In this series of ‘Expert Views’ we explore Lenovo’s big tech predictions for 2019. Prediction #1? That smart devices are set to get even smarter and quickly evolving to meet ‘core human needs’. In other words, Sylvain Ansart, Technical Architect at Lenovo tells Gareth Kershaw, it’s about empowering everyday innovation – innovation that actually works…
Lenovo COO Gianfranco Lanci has talked a lot about ‘smart’ devices in recent months. How they’re getting even smarter and more fit for purpose. When and how do you see this happening?
Now. Today. And more and more. It’s already gone way beyond the PC and into devices that simplify people’s working days; the meetings they attend; their lives. Technologies like Lenovo’s SmartHub and Smart Display, and AR glasses for instance – which are already readily available – are making that happen here and now.
There’s the Lenovo Smart Display which connects to Google services, and the Lenovo Smart Dock for the Lenovo Smart Tab which connects to Alexa, for example. Both understand what you say. So you can ask, say, how to cook pancakes, and see and hear how at the same time; there and then.
There’s going to be a lot of that kind of tech and AI in Lenovo devices moving forward.
GK: Where is this likely to manifest itself?
We’re extending beyond hardware into software. It’s really about not settling back and resting on our laurels. Smart ‘devices’ aren’t enough. We want to keep pushing the boundaries and creating devices that are smarter and smarter. To make those devices fit for very specialist, specific needs.
Essentially we don’t want to be seen as just box pushers, but to deliver more and more intelligence and value. Solutions is the word here. Content is key too and we want a stake in that; not just in providing the ‘plumbing’.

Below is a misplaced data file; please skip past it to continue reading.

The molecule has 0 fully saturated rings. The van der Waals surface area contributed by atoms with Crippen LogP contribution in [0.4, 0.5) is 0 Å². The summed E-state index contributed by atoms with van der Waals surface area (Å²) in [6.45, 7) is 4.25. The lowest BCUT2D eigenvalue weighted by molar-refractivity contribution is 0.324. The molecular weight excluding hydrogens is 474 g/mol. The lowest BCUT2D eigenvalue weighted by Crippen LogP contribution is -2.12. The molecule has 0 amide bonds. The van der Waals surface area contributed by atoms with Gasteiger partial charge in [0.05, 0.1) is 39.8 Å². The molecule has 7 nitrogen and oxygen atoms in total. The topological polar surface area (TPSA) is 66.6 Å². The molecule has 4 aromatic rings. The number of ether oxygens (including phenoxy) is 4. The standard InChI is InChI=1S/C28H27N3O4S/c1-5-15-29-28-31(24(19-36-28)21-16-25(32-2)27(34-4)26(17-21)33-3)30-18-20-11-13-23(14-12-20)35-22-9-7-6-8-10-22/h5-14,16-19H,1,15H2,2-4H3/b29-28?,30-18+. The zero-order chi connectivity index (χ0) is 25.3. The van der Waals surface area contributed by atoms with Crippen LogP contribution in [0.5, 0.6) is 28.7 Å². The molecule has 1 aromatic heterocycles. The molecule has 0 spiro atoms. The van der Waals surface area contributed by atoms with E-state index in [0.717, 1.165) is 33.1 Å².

GK: Specialist, specific needs? The varying requirements of different types of end user and organisation you mean?
Absolutely. Google assistant is a great example. Where individuals are embracing such technologies, the majority of business customers aren’t fully ready for them yet.
They’re understandably wary of installing completely ‘open’ devices; devices that listen to ‘everything’. For obvious reasons businesses don’t want to feel that they’re being ‘listened to’ and monitored on a continuous basis.
Lenovo has introduced a hardware switch that cuts the microphone and the camera on such devices. This is what we mean by every innovation – measures that make users happy and security officers alike.
There’s clearly going to be a big difference between what individuals want and what companies feel comfortable installing, however. While we’re likely to see younger generations pushing for these technologies (they will have been living with them forever after all), their organizations will want to be certain of their ground before committing themselves.
GK: So it’s a matter of devices not just getting smarter for the sake of it, but of unburdening different people in different and specific ways?
Exactly. Freeing people from basic tasks, and often in the simplest ways.